From the heights of the Cairngorms to the streets of Glasgow: all in a day’s work
With the founding principle of being a theatre without walls, everyone at the National Theatre of Scotland is ready for the unexpected to be a part of their day, and the week of May 20th was no different. From the Cairngorms to Glasgow, the week saw the creation of two radically different projects, which perfectly encompass the breadth of our work in their expansive range of themes, formats, and scenery.
Starting in the Cairngorms, the team worked with artist and choreographer Simone Kenyon and artist filmmaker Lucy Cash on the new short film How The Earth Must See Itself, created in response to Kenyon’s performance project Into The Mountain. A project with collaboration at its core, it emerged when four women were drawn together through Simone’s research and their shared love of Nan Shepherd: Lead artist Simone Kenyon, artist filmmaker Lucy Cash, the National Theatre of Scotland’s Artistic Director Jackie Wylie, and Scottish Sculpture Workshop’s Director Sam Trotman. The idea for the film emerged from a want to capture elements of Simone Kenyon’s large scale, live project Into The Mountain which took place in June 2019.
This new short film will bring together Kenyon’s original choreography and concept for Into The Mountain developed over eighteen months, with new choreography for camera. Cash’s artful and poetic cinematography shot on 16mm film captures the movement relationship between performer, camera and environment. It will feature the score created by Hanna Tuulikki for the live performances sung by a choir of local women alongside extracts from Shepherd’s original prose, creating a new film work for National Theatre of Scotland On Screen.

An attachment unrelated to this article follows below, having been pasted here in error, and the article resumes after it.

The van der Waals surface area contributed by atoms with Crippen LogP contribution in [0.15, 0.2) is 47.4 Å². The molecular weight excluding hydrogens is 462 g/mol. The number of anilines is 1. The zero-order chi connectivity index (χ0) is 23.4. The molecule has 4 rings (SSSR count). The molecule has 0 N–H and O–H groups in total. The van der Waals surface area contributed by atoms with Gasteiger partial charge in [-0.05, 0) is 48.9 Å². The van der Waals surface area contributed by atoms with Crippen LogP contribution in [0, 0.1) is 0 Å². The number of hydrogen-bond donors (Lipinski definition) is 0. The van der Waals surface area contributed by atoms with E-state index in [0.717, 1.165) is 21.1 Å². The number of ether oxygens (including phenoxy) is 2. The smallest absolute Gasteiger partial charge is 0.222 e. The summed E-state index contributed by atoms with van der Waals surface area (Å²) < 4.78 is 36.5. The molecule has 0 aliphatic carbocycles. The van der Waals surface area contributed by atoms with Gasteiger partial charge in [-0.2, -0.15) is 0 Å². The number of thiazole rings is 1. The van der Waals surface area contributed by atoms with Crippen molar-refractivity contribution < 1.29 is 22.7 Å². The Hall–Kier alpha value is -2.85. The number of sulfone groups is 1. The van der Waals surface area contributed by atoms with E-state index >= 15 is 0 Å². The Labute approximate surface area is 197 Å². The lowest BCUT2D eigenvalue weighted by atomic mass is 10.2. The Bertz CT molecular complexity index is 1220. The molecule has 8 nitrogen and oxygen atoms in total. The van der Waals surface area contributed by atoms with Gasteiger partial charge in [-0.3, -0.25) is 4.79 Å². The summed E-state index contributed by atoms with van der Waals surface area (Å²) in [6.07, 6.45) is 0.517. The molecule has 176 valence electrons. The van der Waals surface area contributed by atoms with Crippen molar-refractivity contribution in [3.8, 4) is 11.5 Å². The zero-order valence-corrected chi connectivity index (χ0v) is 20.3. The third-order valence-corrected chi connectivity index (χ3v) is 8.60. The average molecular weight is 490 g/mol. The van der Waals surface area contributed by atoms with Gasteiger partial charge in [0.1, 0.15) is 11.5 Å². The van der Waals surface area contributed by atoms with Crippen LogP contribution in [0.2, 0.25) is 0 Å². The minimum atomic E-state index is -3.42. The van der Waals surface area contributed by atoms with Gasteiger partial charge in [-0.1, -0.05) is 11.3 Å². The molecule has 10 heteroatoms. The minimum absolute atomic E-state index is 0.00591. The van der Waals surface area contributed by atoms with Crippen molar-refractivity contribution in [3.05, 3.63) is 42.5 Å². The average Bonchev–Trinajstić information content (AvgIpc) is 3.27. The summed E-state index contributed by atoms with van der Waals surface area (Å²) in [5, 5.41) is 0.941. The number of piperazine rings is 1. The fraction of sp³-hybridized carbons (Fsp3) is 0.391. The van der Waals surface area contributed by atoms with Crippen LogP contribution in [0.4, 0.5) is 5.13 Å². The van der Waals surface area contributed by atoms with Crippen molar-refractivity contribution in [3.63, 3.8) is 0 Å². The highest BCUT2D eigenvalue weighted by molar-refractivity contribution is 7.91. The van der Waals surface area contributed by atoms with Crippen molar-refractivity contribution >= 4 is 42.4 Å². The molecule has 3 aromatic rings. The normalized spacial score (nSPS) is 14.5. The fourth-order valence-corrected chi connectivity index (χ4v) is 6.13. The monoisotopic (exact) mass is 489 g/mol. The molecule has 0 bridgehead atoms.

The filming location was in Glenfeshie at the foot of the Cairngorm Plateau. While the team had explored using a horse to assist with the transport of the kit to the remote mountain location, it quickly became obvious that no vehicle nor animal would help us reach the destination. Going by foot, carrying filming gear, food and drinks, and mountaineering kit was the only way (and as it turned out, part of the beautiful process of capturing this film).
The film captures elements of Kenyon’s Into The Mountain performance – from the choreography created by Kenyon and performed by Jo Hellier, Claricia Parinussa, Caroline Reagh, Keren Smail and Petra Söör through to the costumes which echoe and engage with the surrounding geography. Cash’s work considers the movement relationship between performer, camera and environment as well as the choreography between images and sound inherent in film editing. Wearing beige hand-knitted jumpers with knitting patterns responding directly to the shapes, forms and colours found in the natural landscape of the Cairngorms, the performers’ costumes designed by Jeni Allison and Hilltrek were reminiscent of the early 20th century mountaineering gear. The subtle, careful movements performed by the dancers and the camera merge them slowly with the surroundings, offering poignant visual responses to Shepherd’s original thoughts on nature, mindfulness and connection.